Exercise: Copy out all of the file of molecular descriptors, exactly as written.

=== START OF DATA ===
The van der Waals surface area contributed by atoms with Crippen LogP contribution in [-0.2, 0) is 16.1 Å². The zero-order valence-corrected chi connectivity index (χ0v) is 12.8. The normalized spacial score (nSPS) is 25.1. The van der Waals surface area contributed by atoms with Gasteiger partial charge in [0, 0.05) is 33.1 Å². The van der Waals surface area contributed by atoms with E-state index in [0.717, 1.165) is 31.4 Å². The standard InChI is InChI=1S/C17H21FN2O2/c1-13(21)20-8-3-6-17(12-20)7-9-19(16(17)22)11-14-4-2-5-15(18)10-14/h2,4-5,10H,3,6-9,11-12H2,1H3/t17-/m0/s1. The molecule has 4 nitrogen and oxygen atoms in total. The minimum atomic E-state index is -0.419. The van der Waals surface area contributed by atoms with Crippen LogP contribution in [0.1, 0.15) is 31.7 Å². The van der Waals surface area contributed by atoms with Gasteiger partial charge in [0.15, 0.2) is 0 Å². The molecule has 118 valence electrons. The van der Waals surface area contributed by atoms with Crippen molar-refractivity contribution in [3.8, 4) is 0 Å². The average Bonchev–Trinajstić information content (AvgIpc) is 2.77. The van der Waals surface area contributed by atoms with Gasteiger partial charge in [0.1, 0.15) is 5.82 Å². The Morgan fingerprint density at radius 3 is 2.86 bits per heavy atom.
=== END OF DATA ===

The van der Waals surface area contributed by atoms with Crippen LogP contribution in [-0.2, 0) is 16.1 Å². The zero-order valence-corrected chi connectivity index (χ0v) is 12.8. The normalized spacial score (nSPS) is 25.1. The van der Waals surface area contributed by atoms with Gasteiger partial charge in [0, 0.05) is 33.1 Å². The van der Waals surface area contributed by atoms with E-state index in [0.717, 1.165) is 31.4 Å². The standard InChI is InChI=1S/C17H21FN2O2/c1-13(21)20-8-3-6-17(12-20)7-9-19(16(17)22)11-14-4-2-5-15(18)10-14/h2,4-5,10H,3,6-9,11-12H2,1H3/t17-/m0/s1. The molecule has 4 nitrogen and oxygen atoms in total. The minimum atomic E-state index is -0.419. The van der Waals surface area contributed by atoms with Crippen LogP contribution in [0.1, 0.15) is 31.7 Å². The van der Waals surface area contributed by atoms with Gasteiger partial charge in [0.15, 0.2) is 0 Å². The molecule has 118 valence electrons. The van der Waals surface area contributed by atoms with Crippen molar-refractivity contribution in [3.8, 4) is 0 Å². The average Bonchev–Trinajstić information content (AvgIpc) is 2.77. The van der Waals surface area contributed by atoms with Gasteiger partial charge in [0.1, 0.15) is 5.82 Å². The Morgan fingerprint density at radius 3 is 2.86 bits per heavy atom.